News Archive

profile of Chris Reinhard
September 24, 2019
School of Earth and Atmospheric Sciences Assistant Professor Chris Reinhard studies the early Earth in the hopes of learning clues about potential Earths outside our solar system.  
Nasrin Hooshmand and Mostafa El-Sayed
September 23, 2019
A new study has advanced silver nanoparticles toward the goal of single-molecule detection.
Tech Tower
September 23, 2019
The Office of International Initiatives announces the launch of the Georgia Tech Guide for Responsible International Activities, a new online resource regarding guidelines, policies, and procedures around the Institute’s global activities and partnerships.
Printed Sensor
September 20, 2019
Combining new classes of nanomembrane electrodes with flexible electronics and a deep learning algorithm could help disabled people wirelessly control an electric wheelchair, interact with a computer or operate a small robotic vehicle without donning a bulky hair-electrode cap or contending with wires.
Close-up of Smart Active Particle
September 18, 2019
Building conventional robots typically requires carefully combining components like motors, batteries, actuators, body segments, legs and wheels. Now, researchers have taken a new approach, building a robot entirely from smaller robots known as “smarticles” to unlock the principles of a potentially new locomotion technique.
Kimberly Chen (left) and Matthew Herron (Credit: Jennifer Pentz)
September 17, 2019
Multicellular life is one of the most astonishing wonders on Earth, but why and how does it arise in the first place, and at what cost? To help answer these questions, we exposed single-celled algae to predators and watched them evolve into multicellular life. Within a year, they had formed groups of cells to avoid being eaten - but at a price.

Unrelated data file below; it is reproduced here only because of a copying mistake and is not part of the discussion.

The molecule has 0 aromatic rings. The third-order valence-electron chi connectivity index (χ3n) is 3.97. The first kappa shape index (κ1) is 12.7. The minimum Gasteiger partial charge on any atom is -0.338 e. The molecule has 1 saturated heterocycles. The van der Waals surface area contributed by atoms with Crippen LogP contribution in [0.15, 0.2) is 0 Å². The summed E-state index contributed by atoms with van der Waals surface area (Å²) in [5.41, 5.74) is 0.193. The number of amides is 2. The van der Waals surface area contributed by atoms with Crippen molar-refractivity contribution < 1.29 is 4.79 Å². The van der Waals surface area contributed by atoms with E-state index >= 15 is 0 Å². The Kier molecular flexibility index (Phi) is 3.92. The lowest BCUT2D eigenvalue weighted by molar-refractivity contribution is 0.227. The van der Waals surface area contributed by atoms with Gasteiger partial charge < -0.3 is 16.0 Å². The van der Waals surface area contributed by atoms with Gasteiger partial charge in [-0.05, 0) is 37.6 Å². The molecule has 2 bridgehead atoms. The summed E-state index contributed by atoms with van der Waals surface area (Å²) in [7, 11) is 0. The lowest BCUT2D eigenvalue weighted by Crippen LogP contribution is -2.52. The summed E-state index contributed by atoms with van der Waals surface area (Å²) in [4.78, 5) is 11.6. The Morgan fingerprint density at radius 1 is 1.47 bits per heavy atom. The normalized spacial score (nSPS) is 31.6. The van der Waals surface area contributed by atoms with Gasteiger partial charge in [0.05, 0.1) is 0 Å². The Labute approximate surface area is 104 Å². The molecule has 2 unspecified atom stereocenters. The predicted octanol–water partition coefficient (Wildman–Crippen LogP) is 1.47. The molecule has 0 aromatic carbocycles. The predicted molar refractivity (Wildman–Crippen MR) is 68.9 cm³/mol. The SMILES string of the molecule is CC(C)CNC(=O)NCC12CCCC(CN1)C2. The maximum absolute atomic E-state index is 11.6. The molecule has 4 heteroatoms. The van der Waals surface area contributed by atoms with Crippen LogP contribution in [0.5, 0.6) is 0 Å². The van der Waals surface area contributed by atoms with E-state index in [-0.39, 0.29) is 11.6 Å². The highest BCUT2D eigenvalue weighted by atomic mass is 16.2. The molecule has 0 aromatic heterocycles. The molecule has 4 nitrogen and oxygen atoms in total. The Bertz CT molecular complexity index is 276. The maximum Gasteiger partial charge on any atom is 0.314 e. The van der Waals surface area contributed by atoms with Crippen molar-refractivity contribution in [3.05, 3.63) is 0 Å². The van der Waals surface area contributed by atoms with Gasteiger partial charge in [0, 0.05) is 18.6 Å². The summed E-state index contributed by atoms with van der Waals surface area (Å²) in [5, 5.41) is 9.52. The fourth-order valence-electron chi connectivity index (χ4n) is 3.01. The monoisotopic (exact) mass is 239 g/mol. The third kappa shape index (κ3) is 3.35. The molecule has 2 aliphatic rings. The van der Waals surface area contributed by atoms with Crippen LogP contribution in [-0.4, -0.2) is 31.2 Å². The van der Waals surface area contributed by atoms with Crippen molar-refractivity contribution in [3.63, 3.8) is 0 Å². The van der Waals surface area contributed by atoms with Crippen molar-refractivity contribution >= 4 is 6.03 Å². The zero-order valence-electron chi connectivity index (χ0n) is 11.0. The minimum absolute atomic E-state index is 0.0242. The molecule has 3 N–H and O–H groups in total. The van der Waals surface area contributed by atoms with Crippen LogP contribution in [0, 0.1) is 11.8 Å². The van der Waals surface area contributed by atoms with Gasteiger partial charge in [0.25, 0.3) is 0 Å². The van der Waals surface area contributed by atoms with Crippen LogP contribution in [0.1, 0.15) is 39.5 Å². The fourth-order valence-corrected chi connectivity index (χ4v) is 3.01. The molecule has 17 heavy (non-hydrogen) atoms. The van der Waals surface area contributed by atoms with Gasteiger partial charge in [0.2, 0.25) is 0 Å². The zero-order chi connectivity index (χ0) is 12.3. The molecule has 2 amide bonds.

John Reynolds
September 17, 2019
John Reynolds has been named a 2020 Arthur C. Cope Scholar by the American Chemical Society. The award recognizes his pioneering work in the design and synthesis of pi-conjugated molecules, oligomers, and polymers with targeted properties for advanced organic electronic applications.
ScienceMatters Season 3 banner
September 17, 2019
Season 3 of the College of Sciences podcast ScienceMatters debuts with a look at the neuroscience behind daydreaming and suspenseful movies. Other subjects in the 10-episode season include the latest research on climate science, the search for extraterrestrial life, and what microbiology teaches us about the early Earth.  
Unreal Time with Lew Lefton  (Photo by Roger Easley, Special to the AJC)
September 16, 2019
As a child in New Mexico, Lew Lefton, Georgia Tech associate vice president for research computing, had two passions, math and comedy. Until sixth grade, he never understood mathematics could be a career, figuring mathematicians were akin to blacksmiths, useful in the past, but not relevant today.
Wombats (Courtesy of Scott Carver)
September 12, 2019
How wombats produce the distinctively shaped poop has been of interest to the research teams of Georgia Tech mechanical engineering professor David Hu and Scott Carver, a lecturer in wildlife ecology in University of Tasmania, Australia. Wombats are poised to gain acclaim, because Hu, Carver, and their coworkers just received a 2019 Ig Nobel Prize, awarded by Improbable Research for research that initially makes people laugh and then think.

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